Are Overconfident CEOs Better Innovators?





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    • Hirshleifer and Teoh are from The Paul Merage School of Business, University of California, Irvine. Low is from Nanyang Business School, Nanyang Technological University. We thank the Editor (Cam Harvey), the Associate Editor, two anonymous referees, Sanaz Aghazadeh, Robert Bloomfield, Peng-Chia Chiu, SuJung Choi, Major Coleman, Shane Dikolli, Lucile Faurel, Xuan Huang, Fei Kang, Kevin Koh, Brent Lao, Richard Mergenthaler, Alex Nekrasov, Mort Pincus, Devin Shanthikumar, and participants in the Merage School of Business, UC Irvine Workshop in Psychology and Capital Markets, the brown bag workshop at Nanyang Business School, Nanyang Technical University, and “The Intersection of Economics and Psychology in Accounting Research Conference” at the McCombs School of Business, University of Texas at Austin for very helpful comments, and Peng-Chia Chiu and Xuan Huang for excellent research assistance.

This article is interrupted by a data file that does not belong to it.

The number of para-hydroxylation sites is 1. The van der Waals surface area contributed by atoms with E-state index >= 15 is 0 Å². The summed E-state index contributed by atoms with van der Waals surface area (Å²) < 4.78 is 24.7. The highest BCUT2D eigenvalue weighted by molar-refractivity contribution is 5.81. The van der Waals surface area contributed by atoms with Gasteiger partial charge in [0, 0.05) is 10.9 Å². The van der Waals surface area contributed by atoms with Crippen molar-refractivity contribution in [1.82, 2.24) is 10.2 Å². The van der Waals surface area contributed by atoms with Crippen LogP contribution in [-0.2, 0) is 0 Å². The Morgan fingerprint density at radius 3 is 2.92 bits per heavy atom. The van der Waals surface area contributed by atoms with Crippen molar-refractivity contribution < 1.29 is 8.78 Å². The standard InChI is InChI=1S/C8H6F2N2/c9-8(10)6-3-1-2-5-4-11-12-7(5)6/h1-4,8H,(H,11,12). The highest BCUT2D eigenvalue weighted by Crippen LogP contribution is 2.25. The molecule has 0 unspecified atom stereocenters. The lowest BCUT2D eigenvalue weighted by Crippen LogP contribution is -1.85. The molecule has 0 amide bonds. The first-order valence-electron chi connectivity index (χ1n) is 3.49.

Previous empirical work on adverse consequences of CEO overconfidence raises the question of why firms hire overconfident managers. Theoretical research suggests a reason: overconfidence can benefit shareholders by increasing investment in risky projects. Using options- and press-based proxies for CEO overconfidence, we find that over the 1993–2003 period, firms with overconfident CEOs have greater return volatility, invest more in innovation, obtain more patents and patent citations, and achieve greater innovative success for given research and development expenditures. However, overconfident managers achieve greater innovation only in innovative industries. Our findings suggest that overconfidence helps CEOs exploit innovative growth opportunities.